Lawrence A. Stein, J.D. '93, Recalls Long-Time Professor Darrah As Mentor, Friend
By Tony Scott
Lawrence A Stein, J.D. ’93, loved all of his professors in law school, but he counts the late NIU professor and federal judge John “Jack” Darrah as a mentor and, later, friend.
After nearly 30 years as an attorney in private practice, Stein recently joined the faculty of the College of Law as a clinical assistant professor.
Stein grew up in Baltimore, Maryland, the son of an attorney father and a kindergarten teacher mother, with two younger sisters.
After receiving his bachelor’s degree in economics from the University of Chicago in 1988, Stein said his girlfriend and future wife at the time, Diane Wells Stein, influenced him to stay in Illinois and become an attorney. The couple eventually settled in Glen Ellyn, Ill., where they raised two children.
“I had graduated from college but was floundering in the job market,” he said. “I figured she’d be more likely to say yes to marrying me if she thought I’d be a lawyer; she did say yes. Her family lived here, and she showed no interest in moving to Baltimore, so I chose NIU because it was in Illinois, and had the most impact on the legal community in DuPage County.”
During his time on campus, Stein said he loved spending time in the law library.
“Call me a geek but I loved it that I could spend all day in the law library, and between studying the topics assigned to me, I could look up anything else I wanted,” he said. “It was the early 1990s. Wikipedia and Google were not widely available then.”
Stein said that at the time he received his J.D., many judges in DuPage County were NIU alumni from the College of Law’s first graduating class of 1978.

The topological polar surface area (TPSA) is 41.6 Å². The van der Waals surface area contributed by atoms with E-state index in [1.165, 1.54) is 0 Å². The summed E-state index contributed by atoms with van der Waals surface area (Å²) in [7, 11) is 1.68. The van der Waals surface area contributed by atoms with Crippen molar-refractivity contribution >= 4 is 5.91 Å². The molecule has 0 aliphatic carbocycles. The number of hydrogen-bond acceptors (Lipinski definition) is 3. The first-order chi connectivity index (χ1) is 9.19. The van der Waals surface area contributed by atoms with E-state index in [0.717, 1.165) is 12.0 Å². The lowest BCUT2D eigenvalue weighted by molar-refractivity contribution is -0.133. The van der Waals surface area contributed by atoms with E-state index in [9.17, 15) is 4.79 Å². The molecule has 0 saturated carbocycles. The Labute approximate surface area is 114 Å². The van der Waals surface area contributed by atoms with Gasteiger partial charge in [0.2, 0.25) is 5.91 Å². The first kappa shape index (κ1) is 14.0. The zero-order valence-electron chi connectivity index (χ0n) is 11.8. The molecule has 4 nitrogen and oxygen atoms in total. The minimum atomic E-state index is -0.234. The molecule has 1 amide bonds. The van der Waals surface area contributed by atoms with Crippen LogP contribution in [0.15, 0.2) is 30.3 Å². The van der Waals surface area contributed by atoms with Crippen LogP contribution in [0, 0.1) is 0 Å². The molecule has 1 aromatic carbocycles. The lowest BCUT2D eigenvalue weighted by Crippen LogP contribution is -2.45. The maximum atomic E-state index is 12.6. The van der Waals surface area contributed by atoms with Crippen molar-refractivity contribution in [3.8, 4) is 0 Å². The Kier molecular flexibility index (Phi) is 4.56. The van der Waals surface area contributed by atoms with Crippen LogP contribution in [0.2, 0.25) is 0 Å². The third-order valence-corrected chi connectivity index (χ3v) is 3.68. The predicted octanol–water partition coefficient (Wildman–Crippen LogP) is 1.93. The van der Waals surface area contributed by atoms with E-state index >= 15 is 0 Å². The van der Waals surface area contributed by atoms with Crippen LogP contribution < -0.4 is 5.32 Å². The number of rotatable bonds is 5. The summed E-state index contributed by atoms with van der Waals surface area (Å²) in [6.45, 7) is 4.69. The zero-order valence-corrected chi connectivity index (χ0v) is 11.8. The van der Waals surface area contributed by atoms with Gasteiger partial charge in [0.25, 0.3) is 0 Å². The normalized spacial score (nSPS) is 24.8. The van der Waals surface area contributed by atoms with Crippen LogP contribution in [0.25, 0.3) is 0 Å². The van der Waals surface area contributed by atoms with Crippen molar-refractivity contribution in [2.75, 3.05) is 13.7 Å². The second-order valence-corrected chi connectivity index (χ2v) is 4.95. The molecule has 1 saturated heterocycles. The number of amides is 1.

“NIU means a lot in DuPage (County),” he said.
It was with help from Darrah that he was able to make connections in DuPage County that helped him with his career, Stein said. Darrah, who died in 2017, taught at NIU from 1976 to 2006, and was an elected circuit court judge and later a federal judge for the United States District Court for the Northern District of Illinois, appointed by President Bill Clinton to the post in 2000.
“Jack Darrah, who taught trial advocacy, was more than a mentor,” Stein said. “We stayed friends until his death. My friendship with Jack was my entrée into the bar in DuPage County. He introduced me to everyone.”
Stein credits Darrah with helping him land an associate position at a prestigious law firm. Stein said he had clerked for the firm after his second year and was working part-time for them. The firm, he said, didn’t think they’d have enough business for him as a full-time associate.
“But Jack, who was of contemporary age with the leaders of the firm, twisted their arms,” he said. “They capitulated with the caveat that it might not last for more than a year. I stayed for over two decades, making partner by a unanimous vote at the earliest possible time, after five years. I tried bench and jury trials and did appeals, including an appeal to the Supreme Court of Illinois.”
Stein said his teaching at NIU will focus on building relationships with clients.
“The theme of my clinical teaching will be that to be successful, both in interactions with your clients, and in your career as a lawyer, you must focus tremendous energy on building and maintaining strong relationships with your clients.”
Stein tells first-year law students that the first-year grades are very important.
“First-year students should do their absolute best and put in the greatest amount of time and energy into their studies, with the goal of earning the best possible grades in their first year,” he said. “You only get to do your first year once, and those grades are shockingly important. If you don’t already, learn to love the law. You’re going to be married to it for a very long time.”